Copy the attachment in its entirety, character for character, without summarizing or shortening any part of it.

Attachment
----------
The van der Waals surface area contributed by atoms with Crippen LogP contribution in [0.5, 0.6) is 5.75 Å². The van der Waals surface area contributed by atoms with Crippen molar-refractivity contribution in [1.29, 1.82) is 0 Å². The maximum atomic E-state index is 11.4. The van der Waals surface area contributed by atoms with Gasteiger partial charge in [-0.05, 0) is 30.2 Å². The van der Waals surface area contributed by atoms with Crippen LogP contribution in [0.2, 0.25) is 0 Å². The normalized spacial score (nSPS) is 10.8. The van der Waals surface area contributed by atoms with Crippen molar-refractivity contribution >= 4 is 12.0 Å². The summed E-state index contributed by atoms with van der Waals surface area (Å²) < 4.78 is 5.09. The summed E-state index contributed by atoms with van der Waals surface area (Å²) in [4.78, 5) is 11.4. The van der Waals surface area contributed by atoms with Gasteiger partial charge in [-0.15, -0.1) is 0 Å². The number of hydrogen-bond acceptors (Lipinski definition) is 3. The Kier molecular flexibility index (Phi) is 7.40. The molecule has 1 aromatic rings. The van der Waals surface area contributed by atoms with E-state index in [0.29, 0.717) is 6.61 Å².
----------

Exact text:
The van der Waals surface area contributed by atoms with Crippen LogP contribution in [0.5, 0.6) is 5.75 Å². The van der Waals surface area contributed by atoms with Crippen molar-refractivity contribution in [1.29, 1.82) is 0 Å². The maximum atomic E-state index is 11.4. The van der Waals surface area contributed by atoms with Gasteiger partial charge in [-0.05, 0) is 30.2 Å². The van der Waals surface area contributed by atoms with Crippen LogP contribution in [0.2, 0.25) is 0 Å². The normalized spacial score (nSPS) is 10.8. The van der Waals surface area contributed by atoms with Crippen molar-refractivity contribution >= 4 is 12.0 Å². The summed E-state index contributed by atoms with van der Waals surface area (Å²) < 4.78 is 5.09. The summed E-state index contributed by atoms with van der Waals surface area (Å²) in [4.78, 5) is 11.4. The van der Waals surface area contributed by atoms with Gasteiger partial charge in [-0.15, -0.1) is 0 Å². The number of hydrogen-bond acceptors (Lipinski definition) is 3. The Kier molecular flexibility index (Phi) is 7.40. The molecule has 1 aromatic rings. The van der Waals surface area contributed by atoms with E-state index in [0.29, 0.717) is 6.61 Å².